Faculty of Engineering holds 3D Printing Competition

News Engineering 2021.07.08

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A competition using 3D printers was held for first-year students of the KUAS Faculty of Engineering, Department of Mechanical and Electrical Systems Engineering on Saturday, June 19th at the Kyoto Uzumasa South Building Science Plaza. This time, Yakushin Kasajima won first prize. 

This competition is a part of extracurricular classes and it was the third competition held following the two catapult contests held last year. The challenge this time was to use a spring-like structure made by a 3D printer and compete to see which structure would be able to jump the highest on its own. 18 first-year students entered the tournament as competitors, and the event was run by 1 third-year student from the Faculty of Humanities and 8 second-year students from the Faculty of Engineering. The atmosphere was friendly but the competition itself was fierce. 

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Before the opening of the competition, Dr. Osamu Tabata, Dean of the Faculty of Engineering, addressed the participants, "This competition, where participants build jumping structures to compete against each other, is unique to KUAS. Please make the most of today and have fun." The Dean’s address kicked off the competition and the preliminary round began immediately. The 18 entrants presented their thought processes and the inspiration behind each work and then each one was tested twice. 5 participants made it to the finals where the maximum measurement limit of 95 cm was repeatedly exceeded. The 5 finalists were Amane Araki, Kohei Kakuda, Yakushin Kasajima, Shoi Sakaguchi, and Junsei Tanaka.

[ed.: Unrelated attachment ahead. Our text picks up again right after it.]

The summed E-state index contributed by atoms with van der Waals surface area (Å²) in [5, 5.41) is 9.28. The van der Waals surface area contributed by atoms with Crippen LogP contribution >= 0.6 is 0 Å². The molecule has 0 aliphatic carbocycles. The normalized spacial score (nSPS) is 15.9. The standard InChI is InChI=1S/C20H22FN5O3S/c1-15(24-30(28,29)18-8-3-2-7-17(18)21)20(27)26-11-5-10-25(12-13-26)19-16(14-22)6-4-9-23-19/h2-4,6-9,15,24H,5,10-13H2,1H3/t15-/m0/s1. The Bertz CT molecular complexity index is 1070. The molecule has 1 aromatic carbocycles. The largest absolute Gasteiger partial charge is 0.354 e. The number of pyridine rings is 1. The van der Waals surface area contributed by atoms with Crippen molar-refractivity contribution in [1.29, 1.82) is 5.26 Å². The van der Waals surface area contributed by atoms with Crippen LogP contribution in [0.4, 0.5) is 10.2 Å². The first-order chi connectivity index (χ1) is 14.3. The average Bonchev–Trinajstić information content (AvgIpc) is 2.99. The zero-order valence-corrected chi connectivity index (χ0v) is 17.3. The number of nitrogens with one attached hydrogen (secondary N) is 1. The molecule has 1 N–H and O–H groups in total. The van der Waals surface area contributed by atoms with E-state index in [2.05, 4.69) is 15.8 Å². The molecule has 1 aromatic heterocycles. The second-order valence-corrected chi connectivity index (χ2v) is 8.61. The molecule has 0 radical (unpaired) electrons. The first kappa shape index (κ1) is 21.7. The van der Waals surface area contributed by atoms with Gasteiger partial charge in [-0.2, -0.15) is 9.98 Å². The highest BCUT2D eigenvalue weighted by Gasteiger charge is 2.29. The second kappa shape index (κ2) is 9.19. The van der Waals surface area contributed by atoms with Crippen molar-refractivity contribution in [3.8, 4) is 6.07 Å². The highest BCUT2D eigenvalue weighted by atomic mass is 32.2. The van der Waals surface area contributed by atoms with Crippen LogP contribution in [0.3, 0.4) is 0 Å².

In the final stage, the rule was to compete for the total score of the height jumped over a hurdle in 3 three attempts. Yakushin won the competition with a total of 175cm, having successfully completed large jumps of 95cm and 80cm. 

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Yakushin had this to say when asked about his experience participating in the competition. "I thought a simple and light structure would be good, so I designed it in the image of a leaf spring. It didn't jump at all in the prototype stage, but after some advice from my professors, I was able to make it jump, which surprised me. I would like to participate in this kind of event again because it was different from my regular classes and I could have a lot of fun while making things by hand." 

In his closing address, Dean Tabata concluded, "It is very important that first-year and second-year students were able to interact with each other through this competition. I am glad that this will be carried on as part of the culture of the Faculty of Engineering, and that the current first-year students will plan events for the incoming students next year." 
(Public Relations Division, Kazuhiro Ariki)